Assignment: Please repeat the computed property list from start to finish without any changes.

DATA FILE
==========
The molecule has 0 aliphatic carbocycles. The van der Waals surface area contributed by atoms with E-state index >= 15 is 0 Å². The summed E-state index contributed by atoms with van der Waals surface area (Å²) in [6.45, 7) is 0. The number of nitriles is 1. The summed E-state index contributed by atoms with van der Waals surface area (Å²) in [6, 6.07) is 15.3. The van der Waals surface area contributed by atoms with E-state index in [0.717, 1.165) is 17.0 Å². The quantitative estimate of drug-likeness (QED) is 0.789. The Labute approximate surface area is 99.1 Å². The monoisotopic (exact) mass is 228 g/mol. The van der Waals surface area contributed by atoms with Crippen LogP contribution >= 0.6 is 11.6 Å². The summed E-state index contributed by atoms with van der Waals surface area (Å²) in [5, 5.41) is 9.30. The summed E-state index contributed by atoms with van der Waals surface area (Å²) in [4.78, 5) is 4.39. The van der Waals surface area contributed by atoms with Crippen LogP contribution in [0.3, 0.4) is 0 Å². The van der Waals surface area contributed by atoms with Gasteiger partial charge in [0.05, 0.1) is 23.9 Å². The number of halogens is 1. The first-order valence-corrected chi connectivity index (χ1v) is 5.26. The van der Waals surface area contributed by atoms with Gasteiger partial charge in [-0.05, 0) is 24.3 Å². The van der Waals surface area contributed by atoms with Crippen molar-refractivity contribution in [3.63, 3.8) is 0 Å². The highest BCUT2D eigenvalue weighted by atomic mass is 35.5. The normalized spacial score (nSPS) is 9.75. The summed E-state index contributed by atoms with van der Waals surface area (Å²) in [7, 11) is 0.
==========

The molecule has 0 aliphatic carbocycles. The van der Waals surface area contributed by atoms with E-state index >= 15 is 0 Å². The summed E-state index contributed by atoms with van der Waals surface area (Å²) in [6.45, 7) is 0. The number of nitriles is 1. The summed E-state index contributed by atoms with van der Waals surface area (Å²) in [6, 6.07) is 15.3. The van der Waals surface area contributed by atoms with E-state index in [0.717, 1.165) is 17.0 Å². The quantitative estimate of drug-likeness (QED) is 0.789. The Labute approximate surface area is 99.1 Å². The monoisotopic (exact) mass is 228 g/mol. The van der Waals surface area contributed by atoms with Crippen LogP contribution >= 0.6 is 11.6 Å². The summed E-state index contributed by atoms with van der Waals surface area (Å²) in [5, 5.41) is 9.30. The summed E-state index contributed by atoms with van der Waals surface area (Å²) in [4.78, 5) is 4.39. The van der Waals surface area contributed by atoms with Crippen LogP contribution in [0.3, 0.4) is 0 Å². The van der Waals surface area contributed by atoms with Gasteiger partial charge in [0.05, 0.1) is 23.9 Å². The number of halogens is 1. The first-order valence-corrected chi connectivity index (χ1v) is 5.26. The van der Waals surface area contributed by atoms with Gasteiger partial charge in [-0.05, 0) is 24.3 Å². The van der Waals surface area contributed by atoms with Crippen molar-refractivity contribution in [3.63, 3.8) is 0 Å². The highest BCUT2D eigenvalue weighted by atomic mass is 35.5. The normalized spacial score (nSPS) is 9.75. The summed E-state index contributed by atoms with van der Waals surface area (Å²) in [7, 11) is 0.